Business Rates on ATMs - Gone After A Two Decade Battle!

Posted on: 23/05/2020

Within the last week, the UK Supreme Court has ruled that ATMs do not need to be assessed for Business Rates. Refunds of over £300 Million are now due to those who for many years were obliged to pay this ill-conceived levy.

Nearly two decades ago, the Valuation Office Agency (VOA) came up with the "bright" idea of assessing Through-the-Wall ATMs for Business Rates. In the arcane language that such entities thrive on, the VOA decided that each ATM was a distinct "hereditament".

Of course, the VOA really knew nothing about ATMs, so they decided to speak to the British Bankers Association (BBA) about their intentions.

Now one would have thought that the BBA would have told the VOA to think again, that it was a truly ludicrous idea to put a tax on ATMs that were dispensing cash - then definitely the lifeblood of the UK economy -  largely free-of-charge to a grateful UK public.

But no. The BBA meekly went along with the plans of the VOA and even, helpfully, agreed a schedule of ratable values that would apply, dependent on the number of transactions processed annually by each ATM being assessed.

Now you might think it is strange - even bizarre - that the BBA would agree to this tax on cash.

However, one has to bear in mind that at that stage around 75% of bank ATMs in the UK were located at bank branches and the VOA accommodatingly decided that those ATMs would not be separately assessed for Business Rates.

Put crudely, why should the BBA care too much about Business Rates on ATMs when most of the ATMs operated by their members were not going to be assessed?

Oddly, the matter was never discussed with the non-bank UK ATMs operators, organisations who were not eligible to join the BBA, but operated a growing number of ATMs NOT located at bank branches.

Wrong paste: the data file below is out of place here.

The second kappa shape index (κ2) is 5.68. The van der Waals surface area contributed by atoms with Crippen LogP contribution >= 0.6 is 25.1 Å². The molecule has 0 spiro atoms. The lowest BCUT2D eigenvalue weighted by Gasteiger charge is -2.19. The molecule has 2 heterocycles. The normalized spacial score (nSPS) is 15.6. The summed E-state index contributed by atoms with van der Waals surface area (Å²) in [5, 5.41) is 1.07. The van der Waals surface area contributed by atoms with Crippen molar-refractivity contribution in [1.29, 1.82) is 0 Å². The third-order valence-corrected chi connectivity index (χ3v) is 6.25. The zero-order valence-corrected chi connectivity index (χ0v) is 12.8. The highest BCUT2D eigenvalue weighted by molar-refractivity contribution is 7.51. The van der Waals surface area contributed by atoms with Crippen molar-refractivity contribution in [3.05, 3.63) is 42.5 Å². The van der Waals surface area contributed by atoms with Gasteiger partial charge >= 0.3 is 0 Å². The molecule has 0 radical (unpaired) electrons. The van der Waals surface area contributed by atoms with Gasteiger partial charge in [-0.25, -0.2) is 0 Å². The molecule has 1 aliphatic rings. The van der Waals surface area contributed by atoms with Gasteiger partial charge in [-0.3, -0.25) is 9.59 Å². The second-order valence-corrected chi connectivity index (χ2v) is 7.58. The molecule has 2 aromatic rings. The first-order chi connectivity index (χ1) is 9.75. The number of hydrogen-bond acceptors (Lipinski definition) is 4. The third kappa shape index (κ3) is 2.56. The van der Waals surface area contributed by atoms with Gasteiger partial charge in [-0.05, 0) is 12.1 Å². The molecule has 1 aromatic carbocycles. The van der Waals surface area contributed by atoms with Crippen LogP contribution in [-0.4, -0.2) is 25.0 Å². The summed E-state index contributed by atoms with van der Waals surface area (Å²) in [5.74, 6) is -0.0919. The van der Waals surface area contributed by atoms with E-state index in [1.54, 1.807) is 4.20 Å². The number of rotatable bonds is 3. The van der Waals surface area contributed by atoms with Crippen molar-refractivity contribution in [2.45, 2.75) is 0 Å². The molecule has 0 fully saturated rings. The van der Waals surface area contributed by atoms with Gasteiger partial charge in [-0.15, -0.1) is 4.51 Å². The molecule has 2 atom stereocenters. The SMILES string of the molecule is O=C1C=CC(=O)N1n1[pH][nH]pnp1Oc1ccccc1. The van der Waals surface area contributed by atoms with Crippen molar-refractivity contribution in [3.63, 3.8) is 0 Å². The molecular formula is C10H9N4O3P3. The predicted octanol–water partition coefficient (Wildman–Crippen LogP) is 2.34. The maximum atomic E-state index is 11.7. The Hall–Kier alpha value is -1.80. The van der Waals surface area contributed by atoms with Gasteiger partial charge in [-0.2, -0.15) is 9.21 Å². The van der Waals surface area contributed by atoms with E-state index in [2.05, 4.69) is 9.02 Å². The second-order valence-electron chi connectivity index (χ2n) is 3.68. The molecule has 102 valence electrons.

When the non-bank operators, led by our Chairman Ron Delnevo, demanded the right to discuss the issue of ATM Business Rates with the VOA, they were informed at the meeting that it was a fait accompli, because the BBA had already agreed that the machines could be assessed.  

That was the start of a battle between the VOA and the non-bank ATM industry that was to last almost two decades.

The full story of that battle would require a book as long as "War and Peace" to be told properly. It was mostly as dreary as could ever be imagined, although there were lighter moments, as when the VOA asked ATM operators for the addresses of their ATM locations. Oddly, all of the Post Codes became corrupted during transmission to the VOA.

It is believed that some of the ATMs were never found by the VOA.....

In any event, the tide finally began to turn against the VOA when the two retailer owned banks, Sainsbury and Tesco, joined with the Co-op and Cardtronics, a non-bank operator, in a legal battle to over-turn the decision by the VOA to treat ATMs as occupying distinct hereditaments. 

So the decision of the Supreme Court last week can be seen as the culmination of nearly 20 years work.

Justice can be a very long time coming and very expensive to pursue.

Then again, perhaps those two drawbacks make ultimate success all the more satisfying.

Who wouldn't be satisfied with a £300 Million tax refund?



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